Almost 4 billion years ago, the rocky debris of failed planets that never managed to fully form may have slammed against the surface of Earth, the moon, and other terrestrial planets in our solar system.
It has long been accepted that this period, referred to as the Late Heavy Bombardment (LHB), was caused by a body of asteroids that currently rests in the belt between Mars and Jupiter. New research, however, suggests that huge rock and dust clusters that remained after the formation of the failed planets were instead responsible for the giant craters on Mars and the moon.
According to impact scientist William Bottke of the Southwest Research Institute in Colorado, the LHB was likely a result of ‘dancing planets,’ a phenomenon in which larger planets leave residual matter as they migrate. That material then pummeled the surface of smaller planets in the solar system.
“We have evidence for two early-bombardment populations and a time difference between them – a late one, plausibly made my escapees from the asteroid belt, and an early one from elsewhere,” Bottke told Space.com.
The surfaces of terrestrial planets, including Earth and Venus, were scarred by the LHB some 3.8 – 3.9 billion years ago. Evidence of such may have been erased by weathering and tectonics on Earth and volcanic activity on Venus. Scientists have long attributed this marring to the cluster of astroids in the belt between Mars and Jupiter.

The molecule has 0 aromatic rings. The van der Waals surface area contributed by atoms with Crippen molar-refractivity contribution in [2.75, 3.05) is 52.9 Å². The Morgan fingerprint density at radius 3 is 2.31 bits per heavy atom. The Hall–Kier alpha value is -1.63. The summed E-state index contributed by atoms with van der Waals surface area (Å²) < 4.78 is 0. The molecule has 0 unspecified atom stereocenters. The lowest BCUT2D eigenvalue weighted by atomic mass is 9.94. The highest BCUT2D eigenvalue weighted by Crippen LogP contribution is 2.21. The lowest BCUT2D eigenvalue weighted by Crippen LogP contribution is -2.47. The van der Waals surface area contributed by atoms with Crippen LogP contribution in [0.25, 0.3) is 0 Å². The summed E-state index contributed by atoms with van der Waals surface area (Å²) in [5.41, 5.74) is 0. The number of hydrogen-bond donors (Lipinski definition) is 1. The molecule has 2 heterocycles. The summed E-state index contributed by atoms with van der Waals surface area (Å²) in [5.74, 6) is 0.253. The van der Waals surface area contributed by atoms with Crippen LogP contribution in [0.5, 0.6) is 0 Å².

Researchers now suggest that these objects originated in two separate regions and rained down onto the surface of the planets at different times. A recent paper suggests that planetesimals – the debris from the formation of planets – was solely to blame.
“We find that asteroids were probably not responsible for the LHB, independently of whether the dynamical instability on the outer solar system happened early or late, because the calibrated flux is not large enough to explain the ancient lunar record,” writes Bottke’s colleague David Nesvorny.
“Comets and leftovers of the terrestrial planet accretion probably provided a dominant source of impacts during the early epochs,” Nesvorny adds.
However, Bottke warns that additional research is required before we abandon the LHB theory entirely.
By Darryl Joseph, Earth.com Staff Writer